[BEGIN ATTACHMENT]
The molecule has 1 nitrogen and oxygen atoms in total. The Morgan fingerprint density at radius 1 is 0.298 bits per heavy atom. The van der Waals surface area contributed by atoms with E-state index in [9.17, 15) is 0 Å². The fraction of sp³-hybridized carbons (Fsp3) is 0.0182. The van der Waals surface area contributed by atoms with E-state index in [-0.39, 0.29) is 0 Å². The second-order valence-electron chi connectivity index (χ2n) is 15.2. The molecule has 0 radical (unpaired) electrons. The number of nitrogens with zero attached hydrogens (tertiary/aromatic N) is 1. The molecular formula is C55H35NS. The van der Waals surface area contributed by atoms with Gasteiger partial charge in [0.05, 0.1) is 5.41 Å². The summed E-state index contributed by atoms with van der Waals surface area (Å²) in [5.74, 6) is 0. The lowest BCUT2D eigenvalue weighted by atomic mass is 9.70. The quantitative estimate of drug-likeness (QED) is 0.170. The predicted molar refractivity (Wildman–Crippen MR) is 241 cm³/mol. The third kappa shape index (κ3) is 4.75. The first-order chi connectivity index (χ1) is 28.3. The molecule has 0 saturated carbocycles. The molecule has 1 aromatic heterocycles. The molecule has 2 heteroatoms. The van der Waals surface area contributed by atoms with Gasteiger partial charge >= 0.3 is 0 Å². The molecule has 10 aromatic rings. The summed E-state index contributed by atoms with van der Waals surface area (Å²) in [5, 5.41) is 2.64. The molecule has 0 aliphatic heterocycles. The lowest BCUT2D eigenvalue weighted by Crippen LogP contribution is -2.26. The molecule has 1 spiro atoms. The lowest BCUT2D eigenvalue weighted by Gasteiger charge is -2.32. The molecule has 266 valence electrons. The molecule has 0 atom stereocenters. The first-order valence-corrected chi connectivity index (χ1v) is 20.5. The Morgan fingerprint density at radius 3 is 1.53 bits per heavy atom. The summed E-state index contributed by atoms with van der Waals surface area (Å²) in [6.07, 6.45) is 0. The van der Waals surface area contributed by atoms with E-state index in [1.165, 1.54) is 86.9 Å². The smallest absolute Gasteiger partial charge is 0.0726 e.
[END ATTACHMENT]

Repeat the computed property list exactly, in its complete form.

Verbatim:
The molecule has 1 nitrogen and oxygen atoms in total. The Morgan fingerprint density at radius 1 is 0.298 bits per heavy atom. The van der Waals surface area contributed by atoms with E-state index in [9.17, 15) is 0 Å². The fraction of sp³-hybridized carbons (Fsp3) is 0.0182. The van der Waals surface area contributed by atoms with E-state index in [-0.39, 0.29) is 0 Å². The second-order valence-electron chi connectivity index (χ2n) is 15.2. The molecule has 0 radical (unpaired) electrons. The number of nitrogens with zero attached hydrogens (tertiary/aromatic N) is 1. The molecular formula is C55H35NS. The van der Waals surface area contributed by atoms with Gasteiger partial charge in [0.05, 0.1) is 5.41 Å². The summed E-state index contributed by atoms with van der Waals surface area (Å²) in [5.74, 6) is 0. The lowest BCUT2D eigenvalue weighted by atomic mass is 9.70. The quantitative estimate of drug-likeness (QED) is 0.170. The predicted molar refractivity (Wildman–Crippen MR) is 241 cm³/mol. The third kappa shape index (κ3) is 4.75. The first-order chi connectivity index (χ1) is 28.3. The molecule has 0 saturated carbocycles. The molecule has 1 aromatic heterocycles. The molecule has 2 heteroatoms. The van der Waals surface area contributed by atoms with Gasteiger partial charge >= 0.3 is 0 Å². The molecule has 10 aromatic rings. The summed E-state index contributed by atoms with van der Waals surface area (Å²) in [5, 5.41) is 2.64. The molecule has 0 aliphatic heterocycles. The lowest BCUT2D eigenvalue weighted by Crippen LogP contribution is -2.26. The molecule has 1 spiro atoms. The lowest BCUT2D eigenvalue weighted by Gasteiger charge is -2.32. The molecule has 266 valence electrons. The molecule has 0 atom stereocenters. The first-order valence-corrected chi connectivity index (χ1v) is 20.5. The Morgan fingerprint density at radius 3 is 1.53 bits per heavy atom. The summed E-state index contributed by atoms with van der Waals surface area (Å²) in [6.07, 6.45) is 0. The van der Waals surface area contributed by atoms with E-state index in [1.165, 1.54) is 86.9 Å². The smallest absolute Gasteiger partial charge is 0.0726 e.